Vermette was acquired from the Arizona Coyotes near the 2015 NHL Trade Deadline to be a difference maker. For 19 regular-season games he was anything but, managing three assists.
But the postseason has been a different story.
Vermette scored his fourth goal of the playoffs Wednesday against the Tampa Bay Lightning at Amalie Arena in Game 5 of the 2015 Stanley Cup Final. Vermette put home the rebound of a Kris Versteeg shot two minutes into the third period to provide the winning margin in a 2-1 game.
It was Vermette's third game-winning goal this postseason and second of this series. He scored the game-winner in a 2-1 victory in Game 1 here on June 3.
Now, the Blackhawks are one win away from raising the Stanley Cup for the third time since 2010. The first of two chances in what is left of this best-of-7 series comes Monday at United Center in Game 6 (8 p.m. ET; NBC, CBC, TVA Sports).
For Vermette, Game 6 is all that is on his mind at this point. The goal he scored Saturday is nice, but it no longer means a thing. Neither does the game-winner in Game 1 of the Final, nor the winner in Game 4 of the Western Conference Final against the Anaheim Ducks.
"Right off the get-go, [this] was a great opportunity for me. I want to make the best out of it," said Vermette, who won eight of 11 faceoffs Saturday. "This is a good group, obviously a special team. I'm glad I'm here to try to help the team. This is all fun right now, but there's a lot of work still ahead."
Vermette wishes to only look forward to the work that remains before he can possibly claim the Stanley Cup, but others are more willing to look back, to revisit the struggles that preceded the success.
It wasn't only the lack of production in the regular season, there were the bitter disappointments early in the playoffs. Vermette was scratched for the Blackhawks' first two playoffs games against the Nashville Predators. He was scratched for Game 3 of the Western Conference Final, only to score the double-overtime winner in his return in Game 4.
"I think in the beginning he tried to understand the system," said Chicago forward Marian Hossa. "I think after some time he got the role and he grew in that role unbelievably and he's scoring huge goals for us. He's a great centerman and he's scoring big goals, so I'm feeling great for him."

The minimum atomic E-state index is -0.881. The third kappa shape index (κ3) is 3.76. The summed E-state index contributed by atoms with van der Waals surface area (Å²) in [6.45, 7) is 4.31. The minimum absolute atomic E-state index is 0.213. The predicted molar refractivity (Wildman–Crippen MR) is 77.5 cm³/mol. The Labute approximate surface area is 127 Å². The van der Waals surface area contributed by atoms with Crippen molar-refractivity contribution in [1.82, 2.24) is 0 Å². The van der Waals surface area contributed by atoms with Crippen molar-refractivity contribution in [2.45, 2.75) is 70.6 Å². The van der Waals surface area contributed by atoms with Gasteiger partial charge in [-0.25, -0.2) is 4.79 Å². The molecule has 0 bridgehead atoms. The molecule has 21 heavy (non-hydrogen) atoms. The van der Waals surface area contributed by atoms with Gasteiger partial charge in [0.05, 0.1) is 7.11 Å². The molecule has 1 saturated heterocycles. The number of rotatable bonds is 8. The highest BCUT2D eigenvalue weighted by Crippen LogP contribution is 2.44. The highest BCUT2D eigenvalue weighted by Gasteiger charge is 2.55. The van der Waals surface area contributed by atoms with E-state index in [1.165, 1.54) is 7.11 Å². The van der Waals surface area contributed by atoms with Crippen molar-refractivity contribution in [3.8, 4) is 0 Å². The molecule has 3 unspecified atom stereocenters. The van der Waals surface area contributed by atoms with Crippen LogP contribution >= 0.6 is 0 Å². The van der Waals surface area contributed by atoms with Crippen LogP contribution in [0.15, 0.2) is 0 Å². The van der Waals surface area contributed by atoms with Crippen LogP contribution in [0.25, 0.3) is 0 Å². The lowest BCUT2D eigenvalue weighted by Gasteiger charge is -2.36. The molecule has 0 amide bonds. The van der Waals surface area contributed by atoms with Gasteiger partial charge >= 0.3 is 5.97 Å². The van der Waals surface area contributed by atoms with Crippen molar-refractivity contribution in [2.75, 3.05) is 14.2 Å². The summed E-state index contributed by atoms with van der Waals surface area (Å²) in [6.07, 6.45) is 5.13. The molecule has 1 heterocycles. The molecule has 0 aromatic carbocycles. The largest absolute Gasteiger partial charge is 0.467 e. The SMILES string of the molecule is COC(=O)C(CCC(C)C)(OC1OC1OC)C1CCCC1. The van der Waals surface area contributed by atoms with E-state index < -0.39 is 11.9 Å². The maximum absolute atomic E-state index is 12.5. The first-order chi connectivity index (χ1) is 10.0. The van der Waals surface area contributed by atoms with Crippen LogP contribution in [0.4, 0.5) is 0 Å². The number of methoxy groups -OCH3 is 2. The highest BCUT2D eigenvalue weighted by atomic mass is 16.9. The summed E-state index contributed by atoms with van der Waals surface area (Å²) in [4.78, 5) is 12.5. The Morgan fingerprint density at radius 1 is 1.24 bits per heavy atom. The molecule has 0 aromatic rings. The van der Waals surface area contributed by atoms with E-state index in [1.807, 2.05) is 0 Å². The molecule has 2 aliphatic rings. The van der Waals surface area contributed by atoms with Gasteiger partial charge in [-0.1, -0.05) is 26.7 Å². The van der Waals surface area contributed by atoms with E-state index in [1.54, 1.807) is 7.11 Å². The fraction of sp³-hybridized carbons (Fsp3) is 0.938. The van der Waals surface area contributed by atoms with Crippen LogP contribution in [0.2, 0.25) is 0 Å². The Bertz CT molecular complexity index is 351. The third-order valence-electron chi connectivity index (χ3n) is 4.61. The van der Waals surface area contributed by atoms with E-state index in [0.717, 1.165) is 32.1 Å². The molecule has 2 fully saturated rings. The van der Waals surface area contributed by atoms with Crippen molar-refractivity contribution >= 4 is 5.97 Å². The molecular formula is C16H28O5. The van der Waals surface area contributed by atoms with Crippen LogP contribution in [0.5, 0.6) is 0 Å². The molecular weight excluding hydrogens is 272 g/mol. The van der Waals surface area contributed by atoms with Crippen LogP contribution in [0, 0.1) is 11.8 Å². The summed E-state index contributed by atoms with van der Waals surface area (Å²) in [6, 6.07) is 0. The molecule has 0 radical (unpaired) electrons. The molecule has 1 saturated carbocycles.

Even the man who made the hard choice to scratch Vermette is happy with the way the veteran has responded.
"He's [gotten] better every game," Blackhawks coach Joel Quenneville said. "I thought he had a great game tonight. Very timely goal. Big faceoffs [in] both zones tonight. Lot of wins, positionally aware. Battled."
A lot of Blackhawks helped Vermette get to this point, to a place in playoff history where on a team of gifted goal scorers he is the first player to score multiple game-winning goals in a Final since Boston Bruins forward Daniel Paille had the decisive goal in the Bruins' 2-1 (overtime) and 2-0 wins in Games 2 and 3 of the 2013 Final against the Blackhawks. The veteran core of a championship-caliber team came to the rescue of a teammate who, at times, was a bit adrift.
After Game 5, forward Kris Versteeg admitted he had several conversations with Vermette about the transition from one team to another and changing roles from a high-profile player with Arizona to a lower-line contributor with Chicago. Center Brad Richards, another player with experience in changing teams and roles, also talked to Vermette, according to Versteeg.
"Even when [Vermette] came over, he played a lot of minutes in [Arizona], he comes here and it's a different adjustment," Versteeg said. "You have to play different minutes, you have a different role to play. So it's a whole different game.”
It didn't help that the price tag for Vermette's services was a first-round pick and a mid-level prospect. Vermette said Saturday that the ransom paid for him by the Blackhawks never weighed heavily upon him.
But now that he is repaid in full the faith placed in him by general manager Stan Bowman, the past can well and truly become the past and Vermette can look to the future.
"I'm not focused as much on [goals] as [I am] just trying to focus on the process and to have fun while I'm at it," Vermette said. [I'm] trying to help the team in different facets in which I can. Just keeping it simple, but obviously it's nice to contribute that way."
Author: Shawn Roarke | Director, Editorial